When bullies are attacked

JACOB J. GOLDBERG Jimmy King, Aaron Rossini, Karl Gregory, and Craig Wesley Divino in “From White Plains.”

JACOB J. GOLDBERG
Jimmy King, Aaron Rossini, Karl Gregory, and Craig Wesley Divino in “From White Plains.”

BY DAVID KENNERLEY | In recent years, the LGBT community has adopted the issue of anti-gay bullying as a cause célèbre, leveraging tragic, high-profile cases to shine a light on intolerance and advance gay rights. More often than not, the issue is reduced to black and white — bullies are evil, victims are saints.

For tormented gay teens, sometimes it must get worse before it gets better

“From White Plains,” the savvy, searing drama about the lingering aftermath of a suicide brought on by a high school bully, refuses to traffic in such stereotypes, instead exploring the mottled shades of gray.

Written and directed by Michael Perlman, the bold, scrappy work manages to steer clear of preachiness in order to focus on the complex contradictions of human relationships. Ultimately, the play is about anger, retribution, forgiveness, and exorcizing personal demons so that we can move forward. And, in some respects, it also attempts to redefine what it means to be gay.

The opening scene is a doozy. Ethan and his best bud John sit in shock in front of the television, having just watched some gay guy Ethan went to high school with win an Academy Award for his biopic about bullying. In the acceptance speech, screenwriter Dennis, best friends at school with the tormented boy who later took his own life, names Ethan as that bully.

Breaking the stunned silence is a barrage of buzzing messages coming in on Ethan’s phone. Masterfully timed and exquisitely unnerving.

According to John, the film, titled “White Plains,” is where “plain white people” live. And it’s about “what they do to people who aren’t just white and plain.”

What follows is a highly public battle, waged over the blogosphere, between Ethan and Dennis, whose life was also made a living hell by Ethan 15 years earlier. Dennis’ obsession with revenge puts undue strain on his relationship with his boyfriend Gregory, who’s dealing with baggage of his own. Despite apologies from Ethan, Dennis continues his attack. The relentless exposure causes Ethan to lose his job and his girlfriend and threatens his friendship with John.

So who is the bully now?

As the 30-year old former tyrant who hasn’t completely changed his ways (in heated moments he calls his straight bud John a fag), Aaron Rossini delivers a layered, absorbing performance. Even though we loathe Ethan’s past behavior, he earns our sympathy. He claims he was an asshole to everyone in high school, just trying to score laughs. Not that we’re totally buying it.

Craig Wesley Divino portrays John with skillfull restraint. Also harassed by bullies as a kid, John is torn between supporting his friend and moving on with his own life, by planning a wedding with his new fiancée.

Perlman does a nice job of integrating of-the-moment technology to advance the plot. At one point, all four characters are tapping away on sleek computers, tablets, or smartphones while dramatic momentum is sustained — no easy feat.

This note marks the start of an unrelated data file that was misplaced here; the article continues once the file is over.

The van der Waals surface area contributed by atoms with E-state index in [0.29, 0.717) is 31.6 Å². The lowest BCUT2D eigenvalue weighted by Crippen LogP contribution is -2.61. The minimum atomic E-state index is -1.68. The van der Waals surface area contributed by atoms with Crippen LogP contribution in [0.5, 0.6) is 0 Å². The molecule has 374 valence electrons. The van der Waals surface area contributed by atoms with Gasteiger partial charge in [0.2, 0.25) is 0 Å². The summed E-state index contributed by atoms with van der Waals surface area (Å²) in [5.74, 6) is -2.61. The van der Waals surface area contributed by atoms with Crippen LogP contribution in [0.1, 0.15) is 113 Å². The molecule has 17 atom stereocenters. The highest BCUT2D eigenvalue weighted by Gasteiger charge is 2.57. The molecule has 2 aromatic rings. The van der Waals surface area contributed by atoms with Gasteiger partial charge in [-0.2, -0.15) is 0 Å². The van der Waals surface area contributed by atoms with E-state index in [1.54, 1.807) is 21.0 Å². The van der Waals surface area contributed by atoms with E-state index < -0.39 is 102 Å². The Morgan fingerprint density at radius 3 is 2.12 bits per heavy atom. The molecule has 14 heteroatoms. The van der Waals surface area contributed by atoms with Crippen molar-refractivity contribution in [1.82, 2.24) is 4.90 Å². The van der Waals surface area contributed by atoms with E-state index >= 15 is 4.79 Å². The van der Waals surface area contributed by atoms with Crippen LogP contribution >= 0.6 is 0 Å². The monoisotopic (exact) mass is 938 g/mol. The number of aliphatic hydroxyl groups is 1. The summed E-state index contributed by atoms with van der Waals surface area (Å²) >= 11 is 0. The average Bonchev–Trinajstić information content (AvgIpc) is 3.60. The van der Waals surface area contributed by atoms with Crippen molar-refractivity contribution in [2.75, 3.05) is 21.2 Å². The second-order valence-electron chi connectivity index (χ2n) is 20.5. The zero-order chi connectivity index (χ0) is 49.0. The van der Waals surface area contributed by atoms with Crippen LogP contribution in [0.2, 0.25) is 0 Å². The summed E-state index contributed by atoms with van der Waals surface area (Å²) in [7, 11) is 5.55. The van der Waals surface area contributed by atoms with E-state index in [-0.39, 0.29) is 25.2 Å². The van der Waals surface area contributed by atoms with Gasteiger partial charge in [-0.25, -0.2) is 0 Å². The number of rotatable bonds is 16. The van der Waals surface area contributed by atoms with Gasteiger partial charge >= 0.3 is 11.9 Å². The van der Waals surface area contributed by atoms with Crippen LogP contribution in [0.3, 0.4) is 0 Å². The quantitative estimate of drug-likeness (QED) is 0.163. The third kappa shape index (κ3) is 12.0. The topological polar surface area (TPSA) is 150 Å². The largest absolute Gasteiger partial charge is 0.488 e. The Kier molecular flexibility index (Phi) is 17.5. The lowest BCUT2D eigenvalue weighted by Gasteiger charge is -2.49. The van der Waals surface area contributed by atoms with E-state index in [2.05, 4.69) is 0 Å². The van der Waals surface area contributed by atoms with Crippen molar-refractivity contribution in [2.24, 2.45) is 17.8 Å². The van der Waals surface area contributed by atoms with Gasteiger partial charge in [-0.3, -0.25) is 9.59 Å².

Somewhat less successful are scenes between Dennis and Gregory (Jimmy King) — who alternately bicker and smooch — that tend to err on the melodramatic side. As played by Karl Gregory, the crazed, self-righteous, axe-grinding Dennis is largely unlikable until the confrontational climactic scene. We’re on his side, but it’s not hard to imagine him as a target for brutes in high school. He’s no saint, that’s for sure.

Unfortunately, Perlman falls into the trap of many young playwrights who direct their own material by including problematic scenes that drag down the rest of the piece. A contrived chance meeting on a subway and the limp coda should have been reworked, if not cut.

To say that the main message of this insightful if slightly frustrating work is “bullies are people too” would be an oversimplification. “From White Plains” posits that all of us — best buds, boyfriends, parents, victims — are capable of being bullies. And that sometimes it takes an eye-for-an-eye conflict to move beyond a quagmire from the past and focus on a brighter future.

A Fault Line Theatre Company production
Written & Directed by Michael Perlman
Through March 9
Wed.-Fri. at 8pm, Sat. at 2pm & 7:30pm, Sun. at 3pm
At Studio Theatre at the Pershing Square Signature Center
480 W. 42nd St., btw. Tenth & Dyer Aves.
For tickets ($34), visit ticketcentral.com or call 212-279-4200
For info, visit faultlinetheatre.org

The Villager encourages readers to share articles:

Comments are often moderated.

We appreciate your comments and ask that you keep to the subject at hand, refrain from use of profanity and maintain a respectful tone to both the subject at hand and other readers who also post here. We reserve the right to delete your comment.

Leave a Reply

Your email address will not be published.


7 × two =

You may use these HTML tags and attributes: <a href="" title=""> <abbr title=""> <acronym title=""> <b> <blockquote cite=""> <cite> <code> <del datetime=""> <em> <i> <q cite=""> <strike> <strong>